One of the main reasons Three Fold moved to the Main Street location was to have an open kitchen. We wanted to make a showcase of the traditional Chinese wok cooking of the dumpling, not stir-fry. I want to bring back the authentic flavor and also the authentic way the Chinese cook. By doing so, we doubled our team. That means labor cost doubled. So basically in concept, I’m going backward. I’m glad I did so because I really achieved the goal. People can really see our staff cooking and kind of bring the cook and the staff closer to our customers. So when they’re eating, they’re watching, they’re enjoying. We want to make that environment unique, and close and very friendly. The trailer is 20 feet by 8 feet, a total of 160 square feet. To be honest, I have no idea how it works. I think I can brag on myself at this point, I’m very good at organizing from a big space showcase to a miniature showcase.
Has the pandemic changed your plans for construction on the new Haybird location?
Yes, yes, that’s a big change. In fact, my contractor came over and had lunch, and I almost put my name on the contract. Just one day. Like, tomorrow I’ll sign, and then that day the governor closed the city.
Oh wow, so you were going to sign and that same day the no dining-in order was put in place?
Yeah. If I’d signed the contract, there’s no mobile option.
You’d just have to wait it out?
Right. So we’re still waiting, almost a month and a half. Financially-wise, it’s dragging Three Fold down badly. So it’s completely used up every penny. We used the last portion to get the trailer out. We’re not dying. That’s me, I have to have a solution, no matter good or bad, I need a solution to prevent the whole ship from sinking. I’m glad we made this decision. I don’t know how it will go in the coming weeks. We may have broken even. Even without profit, I don’t worry about it. With the PPP loan, we improve, but we haven’t gotten the money yet. So with the support from the government and with this trailer — which is the effort from all the employees. If we work together, we’re out of danger.
Three Fold’s Main Street location was only getting about one-third of the average traffic after dining-in was suspended. So Zhang came up with the “Reheat and Eat Program,” a fun and simple way to assemble and reheat her food at home.
“The Reheat and Eat was launched due to COVID-19 so people can stock up for the week and get out less,” Yan said.
All Reheat and Eat orders are sent to the Main Street location where you can request curbside or pick up in the store. (If it sounds complicated, go to their website, where there are clear instructional videos for each individual meal.)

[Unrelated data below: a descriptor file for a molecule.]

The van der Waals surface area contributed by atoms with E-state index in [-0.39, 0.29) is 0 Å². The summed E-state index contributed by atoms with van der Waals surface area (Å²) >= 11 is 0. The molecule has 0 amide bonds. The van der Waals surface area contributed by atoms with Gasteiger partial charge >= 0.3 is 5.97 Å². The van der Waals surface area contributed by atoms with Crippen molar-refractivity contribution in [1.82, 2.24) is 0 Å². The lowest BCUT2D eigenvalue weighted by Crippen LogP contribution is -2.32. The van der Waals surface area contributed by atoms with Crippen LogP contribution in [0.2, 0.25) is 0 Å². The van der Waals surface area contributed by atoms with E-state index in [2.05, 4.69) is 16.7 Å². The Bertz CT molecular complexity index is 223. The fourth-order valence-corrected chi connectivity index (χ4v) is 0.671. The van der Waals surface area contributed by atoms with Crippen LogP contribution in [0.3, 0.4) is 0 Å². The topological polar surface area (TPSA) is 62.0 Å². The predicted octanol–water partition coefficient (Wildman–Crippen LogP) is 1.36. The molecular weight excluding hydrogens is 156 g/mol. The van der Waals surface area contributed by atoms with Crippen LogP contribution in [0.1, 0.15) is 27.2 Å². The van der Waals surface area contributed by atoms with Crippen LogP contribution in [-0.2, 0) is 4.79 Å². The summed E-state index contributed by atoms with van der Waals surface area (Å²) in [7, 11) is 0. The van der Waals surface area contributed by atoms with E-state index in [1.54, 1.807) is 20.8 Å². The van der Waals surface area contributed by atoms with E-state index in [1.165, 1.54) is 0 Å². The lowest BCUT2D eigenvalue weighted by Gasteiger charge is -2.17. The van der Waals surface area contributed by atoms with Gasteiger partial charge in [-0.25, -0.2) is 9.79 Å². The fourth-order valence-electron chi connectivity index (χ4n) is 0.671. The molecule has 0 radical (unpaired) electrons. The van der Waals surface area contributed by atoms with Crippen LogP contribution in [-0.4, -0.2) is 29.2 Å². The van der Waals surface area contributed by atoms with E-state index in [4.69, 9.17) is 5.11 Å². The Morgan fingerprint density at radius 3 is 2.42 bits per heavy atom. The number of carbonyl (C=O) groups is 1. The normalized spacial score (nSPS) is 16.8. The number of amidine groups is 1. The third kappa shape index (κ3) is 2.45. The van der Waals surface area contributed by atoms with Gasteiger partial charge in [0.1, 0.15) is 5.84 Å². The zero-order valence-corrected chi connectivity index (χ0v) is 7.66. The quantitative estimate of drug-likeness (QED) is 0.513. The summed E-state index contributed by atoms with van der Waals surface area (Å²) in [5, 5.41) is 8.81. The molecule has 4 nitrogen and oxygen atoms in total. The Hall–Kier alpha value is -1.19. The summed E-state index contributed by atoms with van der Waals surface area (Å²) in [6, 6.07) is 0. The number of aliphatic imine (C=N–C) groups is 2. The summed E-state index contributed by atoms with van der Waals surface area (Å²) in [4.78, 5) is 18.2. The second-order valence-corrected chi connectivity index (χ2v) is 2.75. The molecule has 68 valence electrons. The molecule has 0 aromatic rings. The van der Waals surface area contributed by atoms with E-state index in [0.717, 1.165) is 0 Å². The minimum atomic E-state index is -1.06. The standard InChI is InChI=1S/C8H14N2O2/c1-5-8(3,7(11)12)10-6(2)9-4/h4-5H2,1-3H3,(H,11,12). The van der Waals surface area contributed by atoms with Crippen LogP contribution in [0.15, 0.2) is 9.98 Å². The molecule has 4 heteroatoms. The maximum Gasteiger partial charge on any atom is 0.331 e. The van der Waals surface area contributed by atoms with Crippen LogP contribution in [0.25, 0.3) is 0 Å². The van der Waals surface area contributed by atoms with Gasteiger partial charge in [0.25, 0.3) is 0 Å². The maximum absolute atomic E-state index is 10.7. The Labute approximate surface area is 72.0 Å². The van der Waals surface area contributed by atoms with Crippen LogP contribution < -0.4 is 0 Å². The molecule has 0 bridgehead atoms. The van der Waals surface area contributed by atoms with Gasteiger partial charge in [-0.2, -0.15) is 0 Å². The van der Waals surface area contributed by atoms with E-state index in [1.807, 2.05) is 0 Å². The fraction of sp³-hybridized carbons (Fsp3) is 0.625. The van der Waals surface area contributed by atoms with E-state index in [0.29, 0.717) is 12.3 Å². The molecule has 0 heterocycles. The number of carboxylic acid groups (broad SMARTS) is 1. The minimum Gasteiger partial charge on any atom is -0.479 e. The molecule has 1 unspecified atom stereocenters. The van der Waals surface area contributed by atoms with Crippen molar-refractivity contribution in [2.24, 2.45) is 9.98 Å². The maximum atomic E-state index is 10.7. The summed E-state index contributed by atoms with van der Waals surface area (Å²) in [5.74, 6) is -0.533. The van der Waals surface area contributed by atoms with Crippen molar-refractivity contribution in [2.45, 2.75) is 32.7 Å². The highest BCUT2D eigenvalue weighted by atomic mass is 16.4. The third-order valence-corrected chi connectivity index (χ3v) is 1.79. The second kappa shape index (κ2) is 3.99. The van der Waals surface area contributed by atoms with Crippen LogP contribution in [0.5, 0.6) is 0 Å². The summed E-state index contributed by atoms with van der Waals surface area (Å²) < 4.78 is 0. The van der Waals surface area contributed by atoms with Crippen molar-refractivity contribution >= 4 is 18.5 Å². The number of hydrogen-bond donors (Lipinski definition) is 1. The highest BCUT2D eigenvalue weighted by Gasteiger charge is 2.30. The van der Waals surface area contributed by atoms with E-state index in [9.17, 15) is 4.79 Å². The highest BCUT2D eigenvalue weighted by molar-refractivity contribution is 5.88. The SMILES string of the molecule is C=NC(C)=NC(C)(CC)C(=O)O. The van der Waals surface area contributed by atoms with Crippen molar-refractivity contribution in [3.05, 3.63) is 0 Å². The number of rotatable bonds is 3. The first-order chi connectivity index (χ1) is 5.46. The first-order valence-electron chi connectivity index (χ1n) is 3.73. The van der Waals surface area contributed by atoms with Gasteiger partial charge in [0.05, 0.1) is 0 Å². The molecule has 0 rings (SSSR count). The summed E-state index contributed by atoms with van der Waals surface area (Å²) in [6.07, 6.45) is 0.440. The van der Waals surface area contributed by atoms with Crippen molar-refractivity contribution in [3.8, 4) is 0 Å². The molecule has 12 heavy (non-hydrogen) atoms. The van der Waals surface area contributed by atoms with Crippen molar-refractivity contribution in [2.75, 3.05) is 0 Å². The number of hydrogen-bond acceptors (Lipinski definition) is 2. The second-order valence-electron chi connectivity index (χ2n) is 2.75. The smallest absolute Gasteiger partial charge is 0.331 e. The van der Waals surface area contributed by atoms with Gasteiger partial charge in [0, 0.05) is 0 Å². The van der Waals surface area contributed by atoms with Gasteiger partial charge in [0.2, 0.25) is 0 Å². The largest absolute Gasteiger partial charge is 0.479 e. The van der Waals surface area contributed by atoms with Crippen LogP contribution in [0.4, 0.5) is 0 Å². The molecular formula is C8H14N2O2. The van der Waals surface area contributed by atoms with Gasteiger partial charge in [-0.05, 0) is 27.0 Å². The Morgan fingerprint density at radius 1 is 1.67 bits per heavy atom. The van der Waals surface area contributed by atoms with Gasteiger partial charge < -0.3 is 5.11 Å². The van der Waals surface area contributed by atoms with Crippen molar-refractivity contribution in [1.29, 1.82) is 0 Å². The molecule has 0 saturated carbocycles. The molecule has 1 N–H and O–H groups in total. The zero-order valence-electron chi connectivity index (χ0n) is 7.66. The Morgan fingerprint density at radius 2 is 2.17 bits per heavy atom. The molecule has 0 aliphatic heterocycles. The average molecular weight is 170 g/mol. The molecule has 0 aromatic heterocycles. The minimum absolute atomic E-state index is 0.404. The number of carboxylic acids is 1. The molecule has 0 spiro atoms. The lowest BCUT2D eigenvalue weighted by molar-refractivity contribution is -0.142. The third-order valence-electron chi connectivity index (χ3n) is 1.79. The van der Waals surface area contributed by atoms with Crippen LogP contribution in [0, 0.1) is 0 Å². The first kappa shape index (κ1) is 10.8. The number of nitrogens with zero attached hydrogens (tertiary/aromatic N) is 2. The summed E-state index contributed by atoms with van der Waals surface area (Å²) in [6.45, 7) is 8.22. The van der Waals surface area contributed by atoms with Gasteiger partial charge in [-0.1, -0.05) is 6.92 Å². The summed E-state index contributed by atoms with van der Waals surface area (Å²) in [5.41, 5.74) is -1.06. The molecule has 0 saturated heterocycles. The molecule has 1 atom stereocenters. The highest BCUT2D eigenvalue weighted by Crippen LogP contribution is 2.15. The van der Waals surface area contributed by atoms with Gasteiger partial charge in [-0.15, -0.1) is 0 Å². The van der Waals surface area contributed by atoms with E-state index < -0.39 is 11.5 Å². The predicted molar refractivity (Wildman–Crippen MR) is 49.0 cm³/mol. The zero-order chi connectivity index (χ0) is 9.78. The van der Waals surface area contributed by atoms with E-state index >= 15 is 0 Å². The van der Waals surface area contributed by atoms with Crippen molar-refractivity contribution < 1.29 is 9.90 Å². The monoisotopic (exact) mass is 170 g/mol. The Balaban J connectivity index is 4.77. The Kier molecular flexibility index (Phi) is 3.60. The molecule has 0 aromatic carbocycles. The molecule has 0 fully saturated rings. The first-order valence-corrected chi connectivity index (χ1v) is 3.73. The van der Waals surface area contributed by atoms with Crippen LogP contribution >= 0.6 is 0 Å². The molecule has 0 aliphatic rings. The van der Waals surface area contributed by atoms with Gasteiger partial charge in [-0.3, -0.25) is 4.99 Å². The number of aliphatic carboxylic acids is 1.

I went to Three Fold Mobile yesterday and ordered a Half + Half Bowl. It was immensely flavorful, and the textures of the noodles and dumplings were perfect. I mentioned this to Zhang.
“I’m glad. It’s not the same cooking equipment, but I hope the texture and flavor, especially the freshness — I guarantee that one. I hope you’re not able to tell.”
I couldn’t. If I’d closed my eyes and gone into a meditative state while chewing, I might’ve been able to picture myself in a reality where I was sitting in Three Fold’s Main Street location, amongst a crowd of flavor seekers, happy to be out and about, eating great food, supporting local heroes that make it for us. In the meantime, Three Fold in the car or at home is a welcome relief.
Zhang added, “If you write an article, if there’s any chance, I do want you to add my thanks to three parties. Of course, all the customers for their support. Thanks from the bottom of my heart. And I want to thank my employees for hanging in there as a team. I’m really proud of them. And the third party I really want to thank are all the partners that support us. For example, we have two facilities, and both our landlords are going to defer the rent. It’s a big number, so that helps us. The equipment — Aimco has really supported us and continued to bring equipment as we needed, but deferred the payment. All the things with the city — approving us for the permit for this trailer. And the electric company came right away with a very low charge. So this is the effort of everybody. If you’re thinking the food is delicious, you should thank them.”
Three Fold Mobile is located at 1509 Rebsamen Park Road, and it’s open 11 a.m.-7:30 p.m. Mon.-Sat.
“This move is temporary,” Zhang said. “But we’re still really enjoying it.”